The complexity of software systems is ever on the rise – more complex problem domains being attempted (complex embedded systems), ever growing number of developers engaged in increasingly intricate development processes to turnaround in shorter and shorter time, flexibility of software and models of implementation being stretched to the limit with XaaS, platforms getting challenging with widely expanding distribution, cloud computation etc. Hence the analysis and design of software require well-organized and structured approaches to manage the challenges of complexity – even more than ever before.
Over the past two decades, methods of Object-Oriented Analysis, Design and Programming have proved to be effective solutions in handling the inherent complexity of software design, development, testing and maintenance. Concepts of OOAD like Abstraction, Encapsulation, Modularity, Hierarchy, Object, State, Behavior, Identity, Class, Operation, Interface, Inheritance, Association, Aggregation, Decomposition, Use-case, etc. have become the lingua franca for the software developers; ubiquitous notation of UML (Unified Modeling Language) has firmly established itself as the vehicular language for design; and many object-based as well as object-oriented languages have become available and have been widely adopted (based on TIOBE Index for May 2019) – Java (16%), C++ (8%), Python (8%), VB / VB.NET (5.5%), C# (4%), Perl (1.5%), Ruby (1.5%), Objective-C (1.5%), Delphi/Object Pascal (1.5%), D (1%) – to name a few. Even out of C (14%) developers, a large section today adheres to OOAD / OOP principles in design and disciplined modular implementation.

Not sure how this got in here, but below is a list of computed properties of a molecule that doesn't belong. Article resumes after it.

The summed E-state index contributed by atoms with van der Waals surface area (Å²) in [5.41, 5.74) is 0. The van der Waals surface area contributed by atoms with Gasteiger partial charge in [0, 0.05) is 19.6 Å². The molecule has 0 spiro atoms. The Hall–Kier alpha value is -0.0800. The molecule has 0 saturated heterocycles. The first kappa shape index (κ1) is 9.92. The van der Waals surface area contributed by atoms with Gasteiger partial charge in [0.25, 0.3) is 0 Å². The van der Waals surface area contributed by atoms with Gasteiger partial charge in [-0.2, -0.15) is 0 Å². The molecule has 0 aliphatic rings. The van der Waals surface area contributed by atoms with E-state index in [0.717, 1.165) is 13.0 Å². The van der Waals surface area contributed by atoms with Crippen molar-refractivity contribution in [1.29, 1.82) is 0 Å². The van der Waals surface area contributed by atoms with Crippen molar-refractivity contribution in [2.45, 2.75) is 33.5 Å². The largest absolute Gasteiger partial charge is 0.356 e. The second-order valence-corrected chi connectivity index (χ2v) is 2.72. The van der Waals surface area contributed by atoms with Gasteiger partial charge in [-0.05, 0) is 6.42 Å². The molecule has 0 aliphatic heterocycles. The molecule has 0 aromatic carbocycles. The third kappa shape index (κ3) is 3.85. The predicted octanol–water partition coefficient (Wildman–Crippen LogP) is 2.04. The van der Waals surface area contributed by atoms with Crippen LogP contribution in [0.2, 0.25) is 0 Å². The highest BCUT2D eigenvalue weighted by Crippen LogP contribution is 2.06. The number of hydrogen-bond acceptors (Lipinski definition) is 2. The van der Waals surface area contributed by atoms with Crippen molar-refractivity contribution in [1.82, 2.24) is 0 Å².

The present course introduces OOAD grounds up – starting with breaking down the root causes of inherent software complexity. After an in-depth exposure to Object Models, Classes and their interactions, the course takes a thorough tour of the diagrams of UML 2.0. Several systems examples help students understand the concept and tutorials offer quick practice. The course ends with a brief discourse on OOP in C++.
While this course can be followed independently (with some programming background), it would help in practicing OOP in C++ or Java. Hence this course is advised in conjunction with a course on C++ / Java.
1. Basic Knowledge of Programming & Data Structure
2. Experience of Programming Projects would help; but is not mandatory
3. Attending a course on C++ with this course will help